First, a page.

Labor out of touch on work

THE WA Labor Party has put a nail in its own coffin with its stance on Industrial Relations.

By bending to the whims of the unions which serve only 15 per cent of the workforce, the Labor Party has alienated both small businesses and traditional Labor voters.

Labor’s promise to scrap the Workplace Agreements Act and reintroduce collective bargaining only serves to restore the power of trade unions and re-strengthen the role of the industrial relations commissions and the courts.

Labor’s stance has put the Chamber of Commerce offside, just when it was flirting with some of Labor’s policies on electricity reform and the rationalisation of the public service structure.

The policy was enough to prompt Austal Ships chairman to say it “was a hell of a worry” for the company.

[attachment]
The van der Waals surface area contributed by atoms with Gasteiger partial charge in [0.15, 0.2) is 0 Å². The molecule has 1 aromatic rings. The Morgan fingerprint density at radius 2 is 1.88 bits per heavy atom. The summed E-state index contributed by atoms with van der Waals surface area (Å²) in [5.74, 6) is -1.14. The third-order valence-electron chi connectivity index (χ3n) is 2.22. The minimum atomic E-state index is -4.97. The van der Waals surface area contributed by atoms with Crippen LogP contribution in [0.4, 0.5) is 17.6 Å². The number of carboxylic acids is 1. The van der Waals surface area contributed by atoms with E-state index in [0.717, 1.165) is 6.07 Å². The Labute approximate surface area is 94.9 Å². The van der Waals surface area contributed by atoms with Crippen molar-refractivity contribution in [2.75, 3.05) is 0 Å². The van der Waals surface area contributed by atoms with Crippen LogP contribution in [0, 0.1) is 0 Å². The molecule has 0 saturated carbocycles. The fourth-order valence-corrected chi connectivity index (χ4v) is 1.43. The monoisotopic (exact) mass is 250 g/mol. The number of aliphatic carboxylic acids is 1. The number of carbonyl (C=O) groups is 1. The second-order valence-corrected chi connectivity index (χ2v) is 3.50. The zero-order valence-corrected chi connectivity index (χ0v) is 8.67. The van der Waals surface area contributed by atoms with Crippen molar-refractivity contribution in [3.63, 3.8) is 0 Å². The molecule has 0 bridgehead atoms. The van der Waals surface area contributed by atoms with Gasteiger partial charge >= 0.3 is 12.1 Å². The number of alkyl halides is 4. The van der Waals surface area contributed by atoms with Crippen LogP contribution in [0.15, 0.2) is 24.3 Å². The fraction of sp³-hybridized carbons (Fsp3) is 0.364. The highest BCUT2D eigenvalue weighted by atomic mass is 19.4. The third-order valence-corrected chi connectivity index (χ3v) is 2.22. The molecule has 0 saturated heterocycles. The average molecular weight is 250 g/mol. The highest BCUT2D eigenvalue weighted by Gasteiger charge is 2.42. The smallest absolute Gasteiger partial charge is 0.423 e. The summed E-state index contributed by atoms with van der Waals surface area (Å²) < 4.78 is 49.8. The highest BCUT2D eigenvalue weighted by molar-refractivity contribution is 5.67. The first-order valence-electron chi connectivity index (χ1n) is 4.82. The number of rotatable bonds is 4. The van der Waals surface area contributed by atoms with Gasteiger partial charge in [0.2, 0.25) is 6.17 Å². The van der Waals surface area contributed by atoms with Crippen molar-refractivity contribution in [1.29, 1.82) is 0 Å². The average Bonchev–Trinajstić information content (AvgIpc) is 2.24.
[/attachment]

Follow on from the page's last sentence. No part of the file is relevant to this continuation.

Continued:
That coming from a company which provided $10,000 toward the Labor party’s campaign.

Some 270,000 workers with workplace agreements will face an uncertain future if Labor were to win office on Saturday.

What Labor fails to understand is that both employers and employees have benefited from the system. Employers through productivity gain and employees through more job opportunities and in most cases better conditions.

A survey carried out by Independent MLC Mark Nevill of Pilbara mining workers found strong support for workplace agreements. In fact, more than twice that of those opposed to WPAs.

The miners, bitterly opposed to workplace agreements when they were first offered, have been won over with better pay and conditions.

The mining companies have also benefited through higher productivity.

Change this and WA’s mining industry could lose its competitive edge.

Labor’s Industrial Relations policy is out of touch with the modern workplace and today’s younger workforce. It is a policy of by-gone times.

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